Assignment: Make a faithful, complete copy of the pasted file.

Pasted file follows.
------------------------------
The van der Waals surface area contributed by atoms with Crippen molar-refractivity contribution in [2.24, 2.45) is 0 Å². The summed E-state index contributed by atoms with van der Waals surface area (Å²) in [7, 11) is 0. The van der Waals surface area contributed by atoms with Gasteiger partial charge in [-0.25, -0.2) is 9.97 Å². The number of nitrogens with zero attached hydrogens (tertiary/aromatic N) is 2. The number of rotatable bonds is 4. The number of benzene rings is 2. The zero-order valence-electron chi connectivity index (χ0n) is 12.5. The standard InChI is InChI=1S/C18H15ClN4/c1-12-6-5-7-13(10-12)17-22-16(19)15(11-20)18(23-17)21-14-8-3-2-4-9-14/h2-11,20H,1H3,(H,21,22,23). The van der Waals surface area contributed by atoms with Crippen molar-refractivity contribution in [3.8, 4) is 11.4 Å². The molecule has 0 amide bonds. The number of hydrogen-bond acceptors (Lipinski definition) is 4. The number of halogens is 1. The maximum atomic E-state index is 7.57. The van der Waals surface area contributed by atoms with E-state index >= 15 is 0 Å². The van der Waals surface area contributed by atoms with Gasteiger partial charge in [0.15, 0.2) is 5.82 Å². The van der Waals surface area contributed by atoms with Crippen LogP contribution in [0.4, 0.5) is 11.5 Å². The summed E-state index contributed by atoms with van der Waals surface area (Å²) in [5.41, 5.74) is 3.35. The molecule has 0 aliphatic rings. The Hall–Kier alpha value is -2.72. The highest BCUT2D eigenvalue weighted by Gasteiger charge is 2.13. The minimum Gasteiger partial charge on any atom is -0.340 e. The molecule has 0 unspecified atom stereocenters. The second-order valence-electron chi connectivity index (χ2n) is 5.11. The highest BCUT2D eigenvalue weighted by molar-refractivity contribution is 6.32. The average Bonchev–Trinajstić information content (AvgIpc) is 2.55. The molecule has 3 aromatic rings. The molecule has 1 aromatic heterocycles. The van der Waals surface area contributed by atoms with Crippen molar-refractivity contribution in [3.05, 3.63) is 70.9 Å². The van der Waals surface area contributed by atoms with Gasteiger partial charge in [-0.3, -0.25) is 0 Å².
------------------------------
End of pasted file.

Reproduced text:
The van der Waals surface area contributed by atoms with Crippen molar-refractivity contribution in [2.24, 2.45) is 0 Å². The summed E-state index contributed by atoms with van der Waals surface area (Å²) in [7, 11) is 0. The van der Waals surface area contributed by atoms with Gasteiger partial charge in [-0.25, -0.2) is 9.97 Å². The number of nitrogens with zero attached hydrogens (tertiary/aromatic N) is 2. The number of rotatable bonds is 4. The number of benzene rings is 2. The zero-order valence-electron chi connectivity index (χ0n) is 12.5. The standard InChI is InChI=1S/C18H15ClN4/c1-12-6-5-7-13(10-12)17-22-16(19)15(11-20)18(23-17)21-14-8-3-2-4-9-14/h2-11,20H,1H3,(H,21,22,23). The van der Waals surface area contributed by atoms with Crippen molar-refractivity contribution in [3.8, 4) is 11.4 Å². The molecule has 0 amide bonds. The number of hydrogen-bond acceptors (Lipinski definition) is 4. The number of halogens is 1. The maximum atomic E-state index is 7.57. The van der Waals surface area contributed by atoms with E-state index >= 15 is 0 Å². The van der Waals surface area contributed by atoms with Gasteiger partial charge in [0.15, 0.2) is 5.82 Å². The van der Waals surface area contributed by atoms with Crippen LogP contribution in [0.4, 0.5) is 11.5 Å². The summed E-state index contributed by atoms with van der Waals surface area (Å²) in [5.41, 5.74) is 3.35. The molecule has 0 aliphatic rings. The Hall–Kier alpha value is -2.72. The highest BCUT2D eigenvalue weighted by Gasteiger charge is 2.13. The minimum Gasteiger partial charge on any atom is -0.340 e. The molecule has 0 unspecified atom stereocenters. The second-order valence-electron chi connectivity index (χ2n) is 5.11. The highest BCUT2D eigenvalue weighted by molar-refractivity contribution is 6.32. The average Bonchev–Trinajstić information content (AvgIpc) is 2.55. The molecule has 3 aromatic rings. The molecule has 1 aromatic heterocycles. The van der Waals surface area contributed by atoms with Crippen molar-refractivity contribution in [3.05, 3.63) is 70.9 Å². The van der Waals surface area contributed by atoms with Gasteiger partial charge in [-0.3, -0.25) is 0 Å².